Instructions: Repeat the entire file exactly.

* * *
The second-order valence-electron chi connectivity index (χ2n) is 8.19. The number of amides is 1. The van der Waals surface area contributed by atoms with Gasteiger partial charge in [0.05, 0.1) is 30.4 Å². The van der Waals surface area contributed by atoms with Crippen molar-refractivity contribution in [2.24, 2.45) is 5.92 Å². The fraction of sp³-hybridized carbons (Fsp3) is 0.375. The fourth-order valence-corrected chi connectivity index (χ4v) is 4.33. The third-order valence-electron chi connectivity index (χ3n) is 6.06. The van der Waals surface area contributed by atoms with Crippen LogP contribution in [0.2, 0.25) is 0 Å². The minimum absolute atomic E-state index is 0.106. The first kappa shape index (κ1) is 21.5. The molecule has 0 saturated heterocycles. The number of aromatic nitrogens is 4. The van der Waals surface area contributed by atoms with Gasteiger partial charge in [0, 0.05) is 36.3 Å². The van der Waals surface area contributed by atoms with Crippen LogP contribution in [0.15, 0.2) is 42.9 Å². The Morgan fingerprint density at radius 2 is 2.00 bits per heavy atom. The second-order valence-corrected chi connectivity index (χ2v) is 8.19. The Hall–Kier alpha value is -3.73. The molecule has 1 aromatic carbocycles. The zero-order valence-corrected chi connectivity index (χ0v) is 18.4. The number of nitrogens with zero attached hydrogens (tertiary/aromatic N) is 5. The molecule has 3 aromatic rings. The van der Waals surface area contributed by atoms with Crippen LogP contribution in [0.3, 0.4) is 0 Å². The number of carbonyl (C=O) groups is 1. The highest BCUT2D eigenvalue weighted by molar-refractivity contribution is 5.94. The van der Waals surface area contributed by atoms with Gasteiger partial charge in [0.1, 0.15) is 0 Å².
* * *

The second-order valence-electron chi connectivity index (χ2n) is 8.19. The number of amides is 1. The van der Waals surface area contributed by atoms with Gasteiger partial charge in [0.05, 0.1) is 30.4 Å². The van der Waals surface area contributed by atoms with Crippen molar-refractivity contribution in [2.24, 2.45) is 5.92 Å². The fraction of sp³-hybridized carbons (Fsp3) is 0.375. The fourth-order valence-corrected chi connectivity index (χ4v) is 4.33. The third-order valence-electron chi connectivity index (χ3n) is 6.06. The van der Waals surface area contributed by atoms with Crippen LogP contribution in [0.2, 0.25) is 0 Å². The minimum absolute atomic E-state index is 0.106. The first kappa shape index (κ1) is 21.5. The molecule has 0 saturated heterocycles. The number of aromatic nitrogens is 4. The van der Waals surface area contributed by atoms with Gasteiger partial charge in [0, 0.05) is 36.3 Å². The van der Waals surface area contributed by atoms with Crippen LogP contribution in [0.15, 0.2) is 42.9 Å². The Morgan fingerprint density at radius 2 is 2.00 bits per heavy atom. The second-order valence-corrected chi connectivity index (χ2v) is 8.19. The Hall–Kier alpha value is -3.73. The molecule has 1 aromatic carbocycles. The zero-order valence-corrected chi connectivity index (χ0v) is 18.4. The number of nitrogens with zero attached hydrogens (tertiary/aromatic N) is 5. The molecule has 3 aromatic rings. The van der Waals surface area contributed by atoms with Crippen LogP contribution in [0.3, 0.4) is 0 Å². The number of carbonyl (C=O) groups is 1. The highest BCUT2D eigenvalue weighted by molar-refractivity contribution is 5.94. The van der Waals surface area contributed by atoms with Gasteiger partial charge in [0.1, 0.15) is 0 Å².